Speaking Up: Surviving Executive Presentations

by Rick Gilbert

Speaking Up CoverYou are a smart, high-potential middle manager rocketing up the corporate ladder. Your team is working on a project that could catapult your company ahead of the competition. All that remains is to convince senior leadership to give you the funding to make it happen.

You walk into the C-level presentation room with your 30 PowerPoint slides. Almost immediately, a full-blown executive food fight starts. You look to your sponsor for help, but she isn’t paying attention. The executives drift off agenda as you fumble with your slides. You wonder, “What the hell just happened,” as you are politely dismissed from the room. Leaving the building, your dream of corporate stardom fades quickly.

If you are in middle management, you live with daily ambiguity, lack of control, and even chaos. To get anything done, you must present your ideas to people up the chain, and those presentations can be brutal. Careers and projects can come unwound in a matter of minutes if a presenter at the top level doesn’t know the rules.

Like an anthropologist in some mysterious far-away land, for the past ten years I’ve been working to discover the secret rules that govern the C-suite. Doing interviews with over 50 C-level executives, I’ve pieced together this puzzle. What we’ve learned in this research could save your career, your project, and even your company. So, what are the rules?

The good news: the rules are simple and easy to learn:

  • You have 30 seconds to get to the point;
  • You must present with confident (not slick) style, lately called “executive presence;”
  • Present like a jazz musician: improvise;
  • Dump the slides and have a discussion.

Unfortunately a staggeringly high number of mid-level people (67%, actually) march right into top-level meetings and shoot themselves in the foot by:

  • Not saying what they want at the beginning;
  • Being too aggressive or too passive in their delivery;
  • Rigidly sticking to their scripts;
  • Having too many PowerPoint slides.

The cost of a 67% failure rate is staggering. If you are presenting to the top five people in a mid-sized company ($6 – $8 billion in revenue), the executives around that table are costing the share holders about $30,000/hour. Do the math. Two or three meetings a week at a failure rate of roughly $20,000/meeting, can cost hundreds of thousands, even millions, of dollars/year in lost productivity. These stats come from the executives we’ve interviewed.

As you walk to the front of the room and take your place at the head of the oval mahogany table, you better know the dynamics and history of that C-level group. It is not your meeting. You are a guest at their meeting. They can treat you with respect, or callous disregard. In surveying middle managers, we’ve learned there are “Seven Deadly Challenges” you need to be prepared for:

  • They cut your time
  • They get distracted with their devices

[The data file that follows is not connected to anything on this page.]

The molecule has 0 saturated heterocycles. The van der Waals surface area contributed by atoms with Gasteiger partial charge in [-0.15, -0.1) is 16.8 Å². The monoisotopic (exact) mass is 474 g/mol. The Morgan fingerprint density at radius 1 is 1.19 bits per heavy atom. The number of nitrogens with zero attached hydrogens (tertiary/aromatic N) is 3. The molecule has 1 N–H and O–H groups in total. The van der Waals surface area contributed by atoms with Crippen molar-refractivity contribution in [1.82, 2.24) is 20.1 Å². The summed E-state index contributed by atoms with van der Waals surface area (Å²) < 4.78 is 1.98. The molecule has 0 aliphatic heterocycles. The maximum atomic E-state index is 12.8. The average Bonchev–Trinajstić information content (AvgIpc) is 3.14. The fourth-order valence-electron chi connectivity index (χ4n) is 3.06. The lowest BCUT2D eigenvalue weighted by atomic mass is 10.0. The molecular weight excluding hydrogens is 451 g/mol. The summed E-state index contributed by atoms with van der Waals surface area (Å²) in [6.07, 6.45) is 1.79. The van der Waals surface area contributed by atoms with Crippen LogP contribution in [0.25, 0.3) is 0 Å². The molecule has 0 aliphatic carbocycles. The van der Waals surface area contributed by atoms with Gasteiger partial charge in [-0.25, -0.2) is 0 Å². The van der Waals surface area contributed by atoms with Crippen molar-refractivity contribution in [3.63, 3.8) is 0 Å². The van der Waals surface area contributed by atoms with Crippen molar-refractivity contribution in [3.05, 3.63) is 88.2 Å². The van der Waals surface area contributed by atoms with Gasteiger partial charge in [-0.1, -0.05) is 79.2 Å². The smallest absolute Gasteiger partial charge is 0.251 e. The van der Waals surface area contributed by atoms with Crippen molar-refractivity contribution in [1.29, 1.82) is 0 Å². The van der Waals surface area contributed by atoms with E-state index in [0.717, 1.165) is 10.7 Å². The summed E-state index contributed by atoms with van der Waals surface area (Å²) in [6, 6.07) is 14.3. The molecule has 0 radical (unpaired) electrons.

• They have an executive food fight
  • They change the topic without warning
  • The key decision maker walks out
  • They engage in side-talk
  • They have a fast-moving energetic discussion

Executive Presentation Survival Tips

Know the culture. Check it out with your sponsor. Talk to others who’ve presented to this team. Keep in mind the reality of the stressful world top-level people live in. They are very bright, time pressured executives with little job security. Their average job tenure is 23 months. They are under huge financial performance pressures. At the end of the first year on the job, if the stock price goes down, there is a 73 percent chance the new CEO will be fired, according to a report in the Harvard Business Review. However you are treated in the brief moments of that critically important presentation, whether with appreciation for your contribution, or with disrespect, it is not about YOU. They have bigger issues to deal with.

As one HR executive put it:

I’m a tool of management. My job is to give senior executives information, lay out a set of options, or maybe ask for a decision . . and then leave. I’m not there to be their buddy or to get pats on the back. A presentation isn’t a personal development opportunity or a chance for increased visibility. I’m there to do a job. And that job is to help prepare the executives to make the best possible decisions for the company.

Seeing your presentation in the cold hard light of day will help you be successful. It is not about a promotion. It is not about being friends with the executives. It is about helping them be more effective.

If you follow these tips, the chances of getting what you want and being someone they trust go way up. You will be seen as having “executive presence.” Since you will get the funding, you will become a hero to your team. Your career prospects will brighten. Good luck.

For a peek inside the book and to hear from some of the people who have been through Rick’s workshop and senior executives he has interviewed, take a look at the video below.

Speaking Up Book Release Party from Rick Gilbert on Vimeo.